The next morning I went downstairs to let the dogs out.  Both dogs were where they belonged, and Sparta looked a lot better, giving me her usual “Good morning!” dance.  I let them out, and things were back to normal.  I sat on my couch in the living room to keep an eye on them while enjoying a cup of coffee.  That’s when I noticed it.  A huge tear in the screen of the window, roughly large enough to let a dog through.  I stuck my head out the window and noticed that the flowers beneath had been crushed as if something heavy had landed on them.

Sparta had gotten sick in the middle of the night.  She’s not a barker for no reason (as if this wasn’t a good reason, though!), so she didn’t alert us.  Unfortunately, she had some…shall we say intestinal distress going on.  She also knew she wasn’t supposed to go to the bathroom in the house.  So she did what she thought was right: she jumped over the baby gate and let herself out the only way she knew how – through the screen.

I was floored.  Poor Sparta!  She had never done anything like that in the past!  Obviously it wasn’t her fault; she was only trying to solve a problem without doing something “bad”.  I showed my husband the next morning.  “My God….that’s the most well-behaved dog I’ve ever seen”, he said.  I agreed.

Who's a good girl?!

Who’s a good girl?!

Think of all the “bad” things that my dogs did that evening:  Orion barking (trying to alert us of Sparta’s problem), Sparta not coming when she was called (still sick), my discovering that she had hopped the baby gate and jumped through the screen (trying to make the best choice out of bad options).  All of these things had a very good reason.  There was a problem, and these dogs were only trying to solve it, and or get help, in the only ways they knew how.

So the next time your dog is “misbehaving”, ask yourself, is this out of character for my dog?  Could there actually be a problem rather than Fido just being obnoxious and unruly?  I see it happen all the time during training sessions:  people getting frustrated because their dogs won’t listen.  Maybe they’re listening perfectly, maybe you’re “speaking” in ways you didn’t mean to.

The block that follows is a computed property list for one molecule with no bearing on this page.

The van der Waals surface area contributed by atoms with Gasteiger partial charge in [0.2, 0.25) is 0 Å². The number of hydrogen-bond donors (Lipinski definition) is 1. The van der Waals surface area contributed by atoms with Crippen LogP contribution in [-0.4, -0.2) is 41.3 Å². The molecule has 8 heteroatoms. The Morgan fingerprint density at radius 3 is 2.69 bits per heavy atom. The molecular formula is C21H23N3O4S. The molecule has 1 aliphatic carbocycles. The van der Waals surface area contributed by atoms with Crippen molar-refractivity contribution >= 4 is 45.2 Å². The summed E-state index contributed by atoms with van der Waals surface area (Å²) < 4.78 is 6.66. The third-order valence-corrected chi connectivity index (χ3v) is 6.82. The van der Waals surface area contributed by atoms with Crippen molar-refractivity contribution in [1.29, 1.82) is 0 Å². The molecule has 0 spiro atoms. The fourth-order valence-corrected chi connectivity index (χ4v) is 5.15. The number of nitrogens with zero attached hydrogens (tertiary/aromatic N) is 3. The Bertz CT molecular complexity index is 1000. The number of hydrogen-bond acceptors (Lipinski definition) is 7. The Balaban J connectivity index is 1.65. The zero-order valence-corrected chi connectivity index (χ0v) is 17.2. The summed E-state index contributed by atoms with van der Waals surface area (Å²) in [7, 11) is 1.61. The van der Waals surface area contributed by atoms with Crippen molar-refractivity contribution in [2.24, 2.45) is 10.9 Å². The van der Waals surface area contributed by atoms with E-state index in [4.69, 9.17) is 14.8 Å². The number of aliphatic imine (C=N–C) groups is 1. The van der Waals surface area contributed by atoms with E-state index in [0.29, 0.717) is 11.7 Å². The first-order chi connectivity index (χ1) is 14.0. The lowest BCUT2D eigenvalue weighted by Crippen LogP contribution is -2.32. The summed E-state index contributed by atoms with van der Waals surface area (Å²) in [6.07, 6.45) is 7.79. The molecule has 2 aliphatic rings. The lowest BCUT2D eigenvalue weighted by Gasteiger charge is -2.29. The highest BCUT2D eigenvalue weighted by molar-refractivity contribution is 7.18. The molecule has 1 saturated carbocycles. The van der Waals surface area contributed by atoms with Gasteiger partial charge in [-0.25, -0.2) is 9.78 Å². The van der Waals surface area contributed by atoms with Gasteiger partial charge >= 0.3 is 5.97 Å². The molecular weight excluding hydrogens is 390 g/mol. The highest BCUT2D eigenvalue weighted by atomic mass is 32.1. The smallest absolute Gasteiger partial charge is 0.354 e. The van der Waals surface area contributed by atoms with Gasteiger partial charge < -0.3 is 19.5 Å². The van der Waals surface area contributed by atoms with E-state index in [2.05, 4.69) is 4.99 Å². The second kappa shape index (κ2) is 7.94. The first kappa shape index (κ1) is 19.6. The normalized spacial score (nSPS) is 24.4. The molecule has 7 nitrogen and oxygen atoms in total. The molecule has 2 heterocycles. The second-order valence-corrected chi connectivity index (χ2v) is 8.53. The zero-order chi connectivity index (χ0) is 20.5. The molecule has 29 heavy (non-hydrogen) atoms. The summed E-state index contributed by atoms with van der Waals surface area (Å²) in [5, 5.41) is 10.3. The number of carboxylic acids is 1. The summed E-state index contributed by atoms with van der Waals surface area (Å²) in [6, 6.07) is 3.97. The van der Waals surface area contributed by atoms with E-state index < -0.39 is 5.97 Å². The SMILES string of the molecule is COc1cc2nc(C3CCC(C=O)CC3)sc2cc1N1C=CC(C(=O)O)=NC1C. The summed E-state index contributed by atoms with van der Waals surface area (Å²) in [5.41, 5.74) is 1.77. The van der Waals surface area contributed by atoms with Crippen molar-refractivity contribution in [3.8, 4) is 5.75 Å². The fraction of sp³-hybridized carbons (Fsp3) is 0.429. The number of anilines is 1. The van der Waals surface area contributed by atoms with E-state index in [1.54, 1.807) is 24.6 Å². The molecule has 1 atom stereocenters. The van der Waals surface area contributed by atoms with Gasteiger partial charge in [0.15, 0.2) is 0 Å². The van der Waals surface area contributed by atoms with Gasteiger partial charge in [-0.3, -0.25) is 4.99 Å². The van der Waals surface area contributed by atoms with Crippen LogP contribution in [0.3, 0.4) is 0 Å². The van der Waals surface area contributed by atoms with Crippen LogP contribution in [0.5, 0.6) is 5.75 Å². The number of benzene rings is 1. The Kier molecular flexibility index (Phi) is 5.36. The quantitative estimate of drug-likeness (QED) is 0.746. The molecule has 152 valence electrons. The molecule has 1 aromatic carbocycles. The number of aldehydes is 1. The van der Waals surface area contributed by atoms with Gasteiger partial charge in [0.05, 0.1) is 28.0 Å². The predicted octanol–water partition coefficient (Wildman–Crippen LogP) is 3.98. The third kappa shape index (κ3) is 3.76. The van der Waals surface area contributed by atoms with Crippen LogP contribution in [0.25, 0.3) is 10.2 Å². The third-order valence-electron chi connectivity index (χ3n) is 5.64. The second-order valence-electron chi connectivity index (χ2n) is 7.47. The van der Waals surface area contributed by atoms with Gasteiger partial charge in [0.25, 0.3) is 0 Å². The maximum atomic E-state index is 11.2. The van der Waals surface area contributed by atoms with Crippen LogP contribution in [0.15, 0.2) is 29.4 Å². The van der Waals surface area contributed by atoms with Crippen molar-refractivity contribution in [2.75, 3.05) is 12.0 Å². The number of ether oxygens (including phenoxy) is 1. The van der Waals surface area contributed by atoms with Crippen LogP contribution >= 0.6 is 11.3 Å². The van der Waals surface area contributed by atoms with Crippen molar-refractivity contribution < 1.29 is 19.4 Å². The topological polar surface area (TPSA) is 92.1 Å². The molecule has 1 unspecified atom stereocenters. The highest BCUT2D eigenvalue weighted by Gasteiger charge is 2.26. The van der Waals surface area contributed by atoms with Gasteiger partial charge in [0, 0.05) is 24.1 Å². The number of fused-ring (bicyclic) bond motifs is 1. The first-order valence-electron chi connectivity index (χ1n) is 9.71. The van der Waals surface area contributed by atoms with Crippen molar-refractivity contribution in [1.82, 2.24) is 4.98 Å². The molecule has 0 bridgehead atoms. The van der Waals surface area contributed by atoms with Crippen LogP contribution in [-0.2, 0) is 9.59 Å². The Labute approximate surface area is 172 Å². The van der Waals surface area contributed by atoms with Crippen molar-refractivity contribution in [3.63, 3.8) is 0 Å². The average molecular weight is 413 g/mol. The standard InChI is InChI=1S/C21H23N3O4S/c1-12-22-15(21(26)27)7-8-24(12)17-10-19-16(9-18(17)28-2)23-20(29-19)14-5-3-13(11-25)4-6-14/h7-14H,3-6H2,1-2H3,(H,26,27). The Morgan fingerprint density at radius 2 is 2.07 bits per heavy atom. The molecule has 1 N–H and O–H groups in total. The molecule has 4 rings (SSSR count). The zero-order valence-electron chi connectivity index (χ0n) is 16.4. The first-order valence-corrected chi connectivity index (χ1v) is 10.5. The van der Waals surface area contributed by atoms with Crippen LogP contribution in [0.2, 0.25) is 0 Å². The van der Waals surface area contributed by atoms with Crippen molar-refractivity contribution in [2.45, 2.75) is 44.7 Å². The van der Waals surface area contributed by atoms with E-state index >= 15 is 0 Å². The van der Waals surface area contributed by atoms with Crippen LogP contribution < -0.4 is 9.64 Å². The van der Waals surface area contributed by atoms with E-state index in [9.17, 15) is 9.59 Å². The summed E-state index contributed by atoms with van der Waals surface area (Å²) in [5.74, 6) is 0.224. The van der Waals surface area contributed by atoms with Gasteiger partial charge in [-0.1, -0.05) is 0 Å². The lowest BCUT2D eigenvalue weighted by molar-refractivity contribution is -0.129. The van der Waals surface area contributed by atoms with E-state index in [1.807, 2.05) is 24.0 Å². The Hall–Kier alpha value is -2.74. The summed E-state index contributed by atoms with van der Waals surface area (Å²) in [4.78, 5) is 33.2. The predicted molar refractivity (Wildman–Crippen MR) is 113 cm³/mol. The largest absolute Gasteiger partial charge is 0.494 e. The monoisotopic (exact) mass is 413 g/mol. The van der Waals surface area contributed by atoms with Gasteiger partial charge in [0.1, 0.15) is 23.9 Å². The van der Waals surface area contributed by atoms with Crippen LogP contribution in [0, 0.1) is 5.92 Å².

I had a couple clients last night with three dogs, two large and one only 10 lbs dripping wet.  Apparently, feeding time could be pretty chaotic with them, with barking, jumping, etc.  I showed the humans how to mandate calm during these times, feeding one dog at a time while the rest waited patiently a few feet away.  The mom, who we’ll call Mindy, tried it.  Mindy got the two larger dogs to calmly sit side-by-side away from the area she where she wanted to feed them.  Now for the smaller dog.  No matter what she did, the dog wouldn’t join her canine companions.  She kept avoiding the area.  Mindy started getting frustrated.  I stopped her.  “Your little one is trapped”, I told her.  “She has no place to go because you keep pushing her away from where you want to feed, but the other two dogs are occupying all the space of where you want her.”  A simple rearrangement of the dogs’ positions, and the little one went right where we wanted her.  All three dogs were fed separately, with the others calmly waiting their turn a few feet away.  Success.

Yes, sometimes your dog can be a brat. Sometimes they are actually trying to take money out of your Piloting Piggy Bank. But take a look at the situation from their perspective.  Your dog isn’t coming when you call?  How does your body language look?  Try squatting down, stop facing them, and give them your profile rather than staring them down.  Call them in a voice that doesn’t say “Mom is angry!”.  Ah… there you go.  That was the problem.

Maybe your dog ain’t misbehavin’ after all.

Keep calm and pilot onKerry Stack
Darwin Dogs
Dog Training in Cleveland, Ohio